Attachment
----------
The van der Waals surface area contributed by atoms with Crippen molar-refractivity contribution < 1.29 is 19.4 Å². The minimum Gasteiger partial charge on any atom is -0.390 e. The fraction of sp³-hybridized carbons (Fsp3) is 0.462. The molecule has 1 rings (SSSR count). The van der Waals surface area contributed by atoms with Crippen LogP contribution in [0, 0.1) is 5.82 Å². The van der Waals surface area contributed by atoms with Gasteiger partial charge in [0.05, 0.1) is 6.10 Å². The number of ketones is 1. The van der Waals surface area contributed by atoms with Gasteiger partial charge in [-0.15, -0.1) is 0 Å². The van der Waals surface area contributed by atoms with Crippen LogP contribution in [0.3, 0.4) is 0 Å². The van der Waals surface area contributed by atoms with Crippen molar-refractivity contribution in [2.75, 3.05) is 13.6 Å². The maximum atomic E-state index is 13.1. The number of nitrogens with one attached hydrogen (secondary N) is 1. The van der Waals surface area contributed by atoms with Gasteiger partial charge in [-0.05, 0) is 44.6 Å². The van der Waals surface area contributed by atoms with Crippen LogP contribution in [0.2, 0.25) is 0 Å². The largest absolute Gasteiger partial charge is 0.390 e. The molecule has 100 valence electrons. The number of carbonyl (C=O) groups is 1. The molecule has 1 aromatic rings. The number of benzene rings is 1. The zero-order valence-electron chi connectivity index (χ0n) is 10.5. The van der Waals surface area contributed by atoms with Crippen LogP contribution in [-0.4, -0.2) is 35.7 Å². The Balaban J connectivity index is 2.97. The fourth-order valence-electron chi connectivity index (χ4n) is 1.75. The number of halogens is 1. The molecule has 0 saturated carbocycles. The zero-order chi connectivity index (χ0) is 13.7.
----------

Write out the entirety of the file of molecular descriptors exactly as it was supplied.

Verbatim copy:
The van der Waals surface area contributed by atoms with Crippen molar-refractivity contribution < 1.29 is 19.4 Å². The minimum Gasteiger partial charge on any atom is -0.390 e. The fraction of sp³-hybridized carbons (Fsp3) is 0.462. The molecule has 1 rings (SSSR count). The van der Waals surface area contributed by atoms with Crippen LogP contribution in [0, 0.1) is 5.82 Å². The van der Waals surface area contributed by atoms with Gasteiger partial charge in [0.05, 0.1) is 6.10 Å². The number of ketones is 1. The van der Waals surface area contributed by atoms with Gasteiger partial charge in [-0.15, -0.1) is 0 Å². The van der Waals surface area contributed by atoms with Crippen LogP contribution in [0.3, 0.4) is 0 Å². The van der Waals surface area contributed by atoms with Crippen molar-refractivity contribution in [2.75, 3.05) is 13.6 Å². The maximum atomic E-state index is 13.1. The number of nitrogens with one attached hydrogen (secondary N) is 1. The van der Waals surface area contributed by atoms with Gasteiger partial charge in [-0.05, 0) is 44.6 Å². The van der Waals surface area contributed by atoms with Crippen LogP contribution in [0.2, 0.25) is 0 Å². The largest absolute Gasteiger partial charge is 0.390 e. The molecule has 100 valence electrons. The number of carbonyl (C=O) groups is 1. The molecule has 1 aromatic rings. The number of benzene rings is 1. The zero-order valence-electron chi connectivity index (χ0n) is 10.5. The van der Waals surface area contributed by atoms with Crippen LogP contribution in [-0.4, -0.2) is 35.7 Å². The Balaban J connectivity index is 2.97. The fourth-order valence-electron chi connectivity index (χ4n) is 1.75. The number of halogens is 1. The molecule has 0 saturated carbocycles. The zero-order chi connectivity index (χ0) is 13.7.